Pythagorean Exploration

I don’t love this textbook task.

Too many substeps before students return to the question: what’s the relationship between the length of the sides of a right triangle?

“For each right triangle, write an addition statement…”? C’mon!

But I’m hesitant to join the down with textbooks revolution; I don’t want to associate myself with the back to basics movement. So in conversations where the suggested alternative is more worked examples, I soften my criticism.

Besides, it gives me something to modify. Instead of completing the table, I could challenge students to find right triangles and ask “What do you notice?”

One problem: this requires “attend to precision” to do some heavy lifting.

4-7-8
The 4-7-8 Right Triangle

This leads to some truly awkward feedback: “Are you sure it’s a right triangle? You might want to measure again.”

GeoGebra may provide a solution.

4-7-8 GGB
Click to view on GeoGebraTube

Pythagorean Mistakes

Consider the math mistakes below. Not real samples of student work (for that, go here), but real mistakes. I’ve seen each one. I think you’ll recognize them.

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Homework

Answer questions 1 and 2.

1. What math mistake did each student make?

2. What are some implications for our work?

Good. Now answer questions 3 and 4.

3. What role did memorization of the times table play?

4. What are some implications for the conversations we could be having?

Turn it Around

In More Good Questions: Great Ways to Differentiate Secondary Mathematics Instruction, Dr. Marian Small discusses the turn-around strategy to create open questions.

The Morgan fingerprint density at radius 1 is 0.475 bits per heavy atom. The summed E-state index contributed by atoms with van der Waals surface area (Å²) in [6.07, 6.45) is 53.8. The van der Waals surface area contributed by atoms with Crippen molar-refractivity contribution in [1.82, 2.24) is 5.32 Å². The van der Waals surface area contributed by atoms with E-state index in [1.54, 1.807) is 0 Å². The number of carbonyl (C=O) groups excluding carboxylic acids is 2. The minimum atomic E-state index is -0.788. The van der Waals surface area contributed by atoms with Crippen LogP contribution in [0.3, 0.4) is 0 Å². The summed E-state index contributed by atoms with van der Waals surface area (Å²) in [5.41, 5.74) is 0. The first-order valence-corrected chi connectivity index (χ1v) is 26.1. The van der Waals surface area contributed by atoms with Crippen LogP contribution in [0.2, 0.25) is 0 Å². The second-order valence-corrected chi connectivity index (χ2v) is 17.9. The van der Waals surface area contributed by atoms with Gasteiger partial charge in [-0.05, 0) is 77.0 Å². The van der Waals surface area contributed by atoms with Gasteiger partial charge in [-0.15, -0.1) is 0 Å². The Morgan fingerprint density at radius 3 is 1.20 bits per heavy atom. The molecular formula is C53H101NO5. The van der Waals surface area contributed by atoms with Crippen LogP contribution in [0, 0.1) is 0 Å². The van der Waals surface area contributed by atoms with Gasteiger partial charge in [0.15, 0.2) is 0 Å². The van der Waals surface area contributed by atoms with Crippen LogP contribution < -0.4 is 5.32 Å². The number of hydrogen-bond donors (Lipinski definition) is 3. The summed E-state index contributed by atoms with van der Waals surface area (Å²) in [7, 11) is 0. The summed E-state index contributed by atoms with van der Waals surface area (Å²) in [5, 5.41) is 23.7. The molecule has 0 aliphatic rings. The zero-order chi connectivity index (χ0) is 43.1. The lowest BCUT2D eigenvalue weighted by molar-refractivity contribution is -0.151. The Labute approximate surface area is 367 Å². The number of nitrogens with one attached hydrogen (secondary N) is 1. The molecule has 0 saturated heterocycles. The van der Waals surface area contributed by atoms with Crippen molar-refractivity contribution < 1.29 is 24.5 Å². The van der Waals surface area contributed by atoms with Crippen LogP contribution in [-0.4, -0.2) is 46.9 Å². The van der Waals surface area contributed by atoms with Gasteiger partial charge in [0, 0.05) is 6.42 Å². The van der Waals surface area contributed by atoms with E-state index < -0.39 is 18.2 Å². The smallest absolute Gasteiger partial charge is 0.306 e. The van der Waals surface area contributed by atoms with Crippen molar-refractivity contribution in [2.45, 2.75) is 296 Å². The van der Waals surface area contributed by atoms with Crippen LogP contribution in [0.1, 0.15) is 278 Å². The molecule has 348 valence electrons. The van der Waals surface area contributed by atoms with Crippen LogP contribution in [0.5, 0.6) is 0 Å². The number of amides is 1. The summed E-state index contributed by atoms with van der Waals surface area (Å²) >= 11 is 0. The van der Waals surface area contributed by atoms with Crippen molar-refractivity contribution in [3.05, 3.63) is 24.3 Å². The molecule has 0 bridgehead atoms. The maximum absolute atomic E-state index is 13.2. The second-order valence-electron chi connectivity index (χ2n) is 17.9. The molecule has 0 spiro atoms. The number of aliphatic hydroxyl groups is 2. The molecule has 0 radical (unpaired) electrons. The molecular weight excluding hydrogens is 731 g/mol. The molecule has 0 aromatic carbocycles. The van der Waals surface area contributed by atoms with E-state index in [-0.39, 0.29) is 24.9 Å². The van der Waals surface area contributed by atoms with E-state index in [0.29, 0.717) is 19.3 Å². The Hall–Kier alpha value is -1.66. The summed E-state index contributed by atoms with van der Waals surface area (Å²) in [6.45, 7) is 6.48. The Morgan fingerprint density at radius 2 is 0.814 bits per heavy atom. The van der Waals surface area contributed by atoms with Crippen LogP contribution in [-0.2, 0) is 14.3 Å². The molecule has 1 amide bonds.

Instead of asking “The legs of a right triangle are 3 cm and 6 cm long. What is the hypotenuse?” the teacher can ask “The answer is √45. What could the question be?”

There are many possible questions. For example,

Determine the length of the hypotenuse.

Determine the length of x.

A square has an area of 45 cm². What is the side length?

What is an example of a square root that has a value between 6 and 7?

Which number is the greatest: √37, 6, 6½, √45?

Students will come up with a variety of questions. However, at first, I imagine the response to open questions such as “The answer is √45. What could the question be?” will be silence. Students are used to being asked questions where there is one correct answer. In math, you either get it or you don’t. It’s not just questions that need turning around. This black and white view of mathematics also needs turning around. With time and practice, class discussions about open questions can help change this attitude.